... I've tried some axels, but for some reason I usually wrap a tip.  I think it's because I am not popping hard enough to get the tip up and over the slack line.  ...


It isn't because you are not popping hard enough.  It is because the wingtip coming forward is not higher than the flying line.  You can overcome this two ways

1. Immediately after the "pop", give a heap of slack to both lines so they drop under the wingtip that is rotating forward

2. Don't start the axel with the nose of the kite pointed vertically.  Instead point the kite slightly to one side or the other.  If you are popping with your right hand, point the kite slightly left (imagine 11 o'clock on a clock face).  This already places the right wing tip above the kite lines.  If popping with the left hand, imagine pointing the kite to 1 o'clock.

Hope this helps
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Kevin Sanders

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Ca Ike
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« Reply #5 on: October 28, 2010, 01:45 AM »

Boy do I remember those day's like it was yesterday.....wait it was yesterday Grin   First off I can tell you a tip wrap results from NOT ENOUGH slack.  Basically you don't slack the popping hand fast enough to drop the line before the tip snags.  Now as for recovering from a tip wrap it is possible if you pop both hands like you pumping the kite in low wind sometimes you can unwrap it but its not always successful.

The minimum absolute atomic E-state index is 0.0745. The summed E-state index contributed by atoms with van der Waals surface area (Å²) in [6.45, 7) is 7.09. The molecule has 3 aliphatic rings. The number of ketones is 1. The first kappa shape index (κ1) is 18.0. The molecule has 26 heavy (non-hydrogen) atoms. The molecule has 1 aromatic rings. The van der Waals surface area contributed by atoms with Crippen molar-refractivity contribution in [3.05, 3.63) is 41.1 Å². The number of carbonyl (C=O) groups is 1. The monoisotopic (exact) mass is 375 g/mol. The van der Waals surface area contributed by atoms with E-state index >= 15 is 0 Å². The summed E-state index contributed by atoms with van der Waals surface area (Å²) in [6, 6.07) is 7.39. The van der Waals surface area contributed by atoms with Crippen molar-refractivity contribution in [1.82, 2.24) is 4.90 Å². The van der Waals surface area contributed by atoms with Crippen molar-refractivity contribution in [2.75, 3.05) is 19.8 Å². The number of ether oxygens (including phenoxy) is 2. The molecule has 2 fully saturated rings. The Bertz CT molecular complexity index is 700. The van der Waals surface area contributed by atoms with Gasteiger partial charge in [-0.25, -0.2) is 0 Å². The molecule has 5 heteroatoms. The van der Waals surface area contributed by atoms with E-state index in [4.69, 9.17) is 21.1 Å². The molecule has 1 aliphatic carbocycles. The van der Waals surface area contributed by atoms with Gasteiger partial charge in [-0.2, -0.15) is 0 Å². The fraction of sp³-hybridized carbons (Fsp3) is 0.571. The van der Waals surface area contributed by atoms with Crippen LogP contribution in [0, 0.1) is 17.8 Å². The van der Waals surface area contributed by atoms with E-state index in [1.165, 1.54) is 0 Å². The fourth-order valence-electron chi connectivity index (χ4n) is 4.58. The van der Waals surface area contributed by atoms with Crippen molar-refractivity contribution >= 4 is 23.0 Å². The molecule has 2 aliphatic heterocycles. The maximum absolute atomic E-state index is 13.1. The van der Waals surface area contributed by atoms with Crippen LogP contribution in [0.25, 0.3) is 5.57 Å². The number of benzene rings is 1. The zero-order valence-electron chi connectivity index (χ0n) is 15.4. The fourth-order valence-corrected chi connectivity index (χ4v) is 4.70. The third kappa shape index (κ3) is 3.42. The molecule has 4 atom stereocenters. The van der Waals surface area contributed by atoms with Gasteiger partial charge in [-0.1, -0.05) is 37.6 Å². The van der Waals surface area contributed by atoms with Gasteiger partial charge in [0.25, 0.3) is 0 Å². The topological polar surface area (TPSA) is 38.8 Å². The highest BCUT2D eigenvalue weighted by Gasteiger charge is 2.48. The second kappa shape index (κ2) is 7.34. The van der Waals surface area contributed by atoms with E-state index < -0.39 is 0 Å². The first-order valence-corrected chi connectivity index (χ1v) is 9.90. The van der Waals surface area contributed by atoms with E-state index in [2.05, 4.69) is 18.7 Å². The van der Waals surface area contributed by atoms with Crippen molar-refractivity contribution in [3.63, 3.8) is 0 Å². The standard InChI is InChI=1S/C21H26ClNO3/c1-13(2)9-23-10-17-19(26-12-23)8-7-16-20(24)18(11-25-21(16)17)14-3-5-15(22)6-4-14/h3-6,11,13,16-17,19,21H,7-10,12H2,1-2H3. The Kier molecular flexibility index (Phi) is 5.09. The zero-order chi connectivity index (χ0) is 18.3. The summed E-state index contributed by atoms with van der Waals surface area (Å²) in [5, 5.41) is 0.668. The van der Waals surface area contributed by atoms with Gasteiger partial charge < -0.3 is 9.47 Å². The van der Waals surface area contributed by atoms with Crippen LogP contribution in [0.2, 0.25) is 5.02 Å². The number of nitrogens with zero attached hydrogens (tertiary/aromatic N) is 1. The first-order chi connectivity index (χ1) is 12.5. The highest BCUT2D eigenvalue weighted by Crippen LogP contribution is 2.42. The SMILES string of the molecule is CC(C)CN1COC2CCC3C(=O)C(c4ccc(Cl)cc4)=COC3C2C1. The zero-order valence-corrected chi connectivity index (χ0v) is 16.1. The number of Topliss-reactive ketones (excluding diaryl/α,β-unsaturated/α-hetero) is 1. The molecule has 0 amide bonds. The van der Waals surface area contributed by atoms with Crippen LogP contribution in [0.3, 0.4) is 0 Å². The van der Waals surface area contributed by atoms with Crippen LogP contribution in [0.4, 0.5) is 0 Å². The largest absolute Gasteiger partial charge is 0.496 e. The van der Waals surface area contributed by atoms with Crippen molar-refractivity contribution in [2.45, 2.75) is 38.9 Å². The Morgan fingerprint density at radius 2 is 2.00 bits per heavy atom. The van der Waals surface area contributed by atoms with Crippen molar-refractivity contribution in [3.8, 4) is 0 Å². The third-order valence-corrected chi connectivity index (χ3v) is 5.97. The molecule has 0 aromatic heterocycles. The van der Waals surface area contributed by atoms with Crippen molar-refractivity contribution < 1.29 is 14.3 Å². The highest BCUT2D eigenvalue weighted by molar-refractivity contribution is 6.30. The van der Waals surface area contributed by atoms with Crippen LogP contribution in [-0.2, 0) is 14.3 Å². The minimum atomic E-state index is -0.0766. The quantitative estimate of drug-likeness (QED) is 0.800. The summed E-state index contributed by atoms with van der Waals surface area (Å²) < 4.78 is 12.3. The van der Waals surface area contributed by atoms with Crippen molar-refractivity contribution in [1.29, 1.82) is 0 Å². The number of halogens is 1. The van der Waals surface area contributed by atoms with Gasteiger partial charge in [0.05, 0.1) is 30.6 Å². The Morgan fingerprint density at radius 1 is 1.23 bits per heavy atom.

Well I should try an explain this better.  If your high enough when you get a tip snag if you pop the lines as the kite is falling you can stop the spin for a second and sometimes get the line to release but you have to work both lines as they will both wrap while the kite is spinning.  With some kites you pop the tip that snagged to get it pointing toward you then pop the opposite right after (similar to comete inputs).  IF the line does release you will feel a light snap and the spin will slow dramatically then you can recover and fly off.  Done intentionally I have heard this called the "insane" and its actually kind of cool when you can do it.
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bdhoun
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« Reply #6 on: October 28, 2010, 04:56 AM »

Hey BD,

The words to have playing in the back of your mind should 'probably' be "More slack with the off hand"...

Being I haven't see you flying it's a bit of a guess, but it's a pretty standard error to have as a noob, as to landing it after a tip wrap... Walk/jog/run(wind dependent) forward till it's on the ground.

Good luck out there

WD

Thanks for the tips.  It is probably true about "Not enough slack" .  It is a hard skill to get the muscle memory for.  I think my problem is that I pop, but then just forget about giving  slack.  Need to remember this.  Plus it was pretty difficult doing much of anything yesterday when the winds were at 20kph but gusting to 40 or 50.  The kite (my hypnotist) just didn't like it.  But when this is your only chance to fly, I'll take it.